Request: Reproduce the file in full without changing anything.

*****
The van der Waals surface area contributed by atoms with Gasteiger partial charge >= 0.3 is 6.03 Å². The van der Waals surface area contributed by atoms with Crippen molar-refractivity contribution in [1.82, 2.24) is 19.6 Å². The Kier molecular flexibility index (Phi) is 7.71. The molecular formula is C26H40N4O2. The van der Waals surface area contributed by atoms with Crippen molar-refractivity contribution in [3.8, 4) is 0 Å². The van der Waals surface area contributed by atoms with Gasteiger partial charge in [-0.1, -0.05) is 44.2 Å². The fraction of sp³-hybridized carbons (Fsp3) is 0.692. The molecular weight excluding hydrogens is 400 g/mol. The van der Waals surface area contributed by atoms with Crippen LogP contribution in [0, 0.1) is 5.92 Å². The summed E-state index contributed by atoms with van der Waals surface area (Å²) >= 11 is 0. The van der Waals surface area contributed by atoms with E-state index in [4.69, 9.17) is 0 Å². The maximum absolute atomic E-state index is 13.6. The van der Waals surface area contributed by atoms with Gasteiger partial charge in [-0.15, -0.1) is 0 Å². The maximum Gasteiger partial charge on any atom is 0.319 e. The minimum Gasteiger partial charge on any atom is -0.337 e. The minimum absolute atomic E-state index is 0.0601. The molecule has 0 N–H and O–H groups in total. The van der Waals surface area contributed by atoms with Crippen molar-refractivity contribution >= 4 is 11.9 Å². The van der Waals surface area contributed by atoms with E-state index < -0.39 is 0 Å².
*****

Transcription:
The van der Waals surface area contributed by atoms with Gasteiger partial charge >= 0.3 is 6.03 Å². The van der Waals surface area contributed by atoms with Crippen molar-refractivity contribution in [1.82, 2.24) is 19.6 Å². The Kier molecular flexibility index (Phi) is 7.71. The molecular formula is C26H40N4O2. The van der Waals surface area contributed by atoms with Crippen molar-refractivity contribution in [3.8, 4) is 0 Å². The van der Waals surface area contributed by atoms with Gasteiger partial charge in [-0.1, -0.05) is 44.2 Å². The fraction of sp³-hybridized carbons (Fsp3) is 0.692. The molecular weight excluding hydrogens is 400 g/mol. The van der Waals surface area contributed by atoms with Crippen LogP contribution in [0, 0.1) is 5.92 Å². The summed E-state index contributed by atoms with van der Waals surface area (Å²) >= 11 is 0. The van der Waals surface area contributed by atoms with E-state index in [4.69, 9.17) is 0 Å². The maximum absolute atomic E-state index is 13.6. The van der Waals surface area contributed by atoms with Gasteiger partial charge in [-0.15, -0.1) is 0 Å². The maximum Gasteiger partial charge on any atom is 0.319 e. The minimum Gasteiger partial charge on any atom is -0.337 e. The minimum absolute atomic E-state index is 0.0601. The molecule has 0 N–H and O–H groups in total. The van der Waals surface area contributed by atoms with Crippen molar-refractivity contribution >= 4 is 11.9 Å². The van der Waals surface area contributed by atoms with E-state index < -0.39 is 0 Å².